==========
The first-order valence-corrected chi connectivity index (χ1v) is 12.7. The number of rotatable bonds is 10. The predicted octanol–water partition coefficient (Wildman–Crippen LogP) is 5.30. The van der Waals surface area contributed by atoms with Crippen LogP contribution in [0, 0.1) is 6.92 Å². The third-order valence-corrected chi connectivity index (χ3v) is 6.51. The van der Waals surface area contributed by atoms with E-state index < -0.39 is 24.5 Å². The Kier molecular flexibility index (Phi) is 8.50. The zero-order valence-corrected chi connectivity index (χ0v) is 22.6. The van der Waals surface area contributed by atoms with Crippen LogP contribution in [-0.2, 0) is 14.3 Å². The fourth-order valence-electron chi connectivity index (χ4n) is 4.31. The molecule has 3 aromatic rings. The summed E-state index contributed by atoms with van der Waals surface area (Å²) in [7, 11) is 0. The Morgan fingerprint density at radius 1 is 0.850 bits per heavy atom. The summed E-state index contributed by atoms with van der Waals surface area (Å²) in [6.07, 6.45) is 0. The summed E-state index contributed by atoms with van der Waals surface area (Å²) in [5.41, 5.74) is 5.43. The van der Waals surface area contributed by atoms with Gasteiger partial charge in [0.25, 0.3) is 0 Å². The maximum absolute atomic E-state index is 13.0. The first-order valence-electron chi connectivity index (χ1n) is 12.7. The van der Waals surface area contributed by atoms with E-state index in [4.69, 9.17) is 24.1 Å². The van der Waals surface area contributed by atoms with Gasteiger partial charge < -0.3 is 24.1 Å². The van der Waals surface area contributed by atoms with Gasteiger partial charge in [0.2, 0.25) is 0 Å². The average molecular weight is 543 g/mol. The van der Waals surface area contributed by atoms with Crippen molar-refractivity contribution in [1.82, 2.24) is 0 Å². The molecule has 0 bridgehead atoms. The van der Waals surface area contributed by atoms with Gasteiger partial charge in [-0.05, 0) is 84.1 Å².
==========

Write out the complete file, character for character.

The first-order valence-corrected chi connectivity index (χ1v) is 12.7. The number of rotatable bonds is 10. The predicted octanol–water partition coefficient (Wildman–Crippen LogP) is 5.30. The van der Waals surface area contributed by atoms with Crippen LogP contribution in [0, 0.1) is 6.92 Å². The third-order valence-corrected chi connectivity index (χ3v) is 6.51. The van der Waals surface area contributed by atoms with E-state index < -0.39 is 24.5 Å². The Kier molecular flexibility index (Phi) is 8.50. The zero-order valence-corrected chi connectivity index (χ0v) is 22.6. The van der Waals surface area contributed by atoms with Crippen LogP contribution in [-0.2, 0) is 14.3 Å². The fourth-order valence-electron chi connectivity index (χ4n) is 4.31. The molecule has 3 aromatic rings. The summed E-state index contributed by atoms with van der Waals surface area (Å²) in [7, 11) is 0. The Morgan fingerprint density at radius 1 is 0.850 bits per heavy atom. The summed E-state index contributed by atoms with van der Waals surface area (Å²) in [6.07, 6.45) is 0. The summed E-state index contributed by atoms with van der Waals surface area (Å²) in [5.41, 5.74) is 5.43. The van der Waals surface area contributed by atoms with Gasteiger partial charge in [0.25, 0.3) is 0 Å². The maximum absolute atomic E-state index is 13.0. The first-order valence-electron chi connectivity index (χ1n) is 12.7. The van der Waals surface area contributed by atoms with E-state index in [4.69, 9.17) is 24.1 Å². The van der Waals surface area contributed by atoms with Gasteiger partial charge < -0.3 is 24.1 Å². The van der Waals surface area contributed by atoms with Gasteiger partial charge in [0.2, 0.25) is 0 Å². The average molecular weight is 543 g/mol. The van der Waals surface area contributed by atoms with Crippen molar-refractivity contribution in [1.82, 2.24) is 0 Å². The molecule has 0 bridgehead atoms. The van der Waals surface area contributed by atoms with Gasteiger partial charge in [-0.05, 0) is 84.1 Å².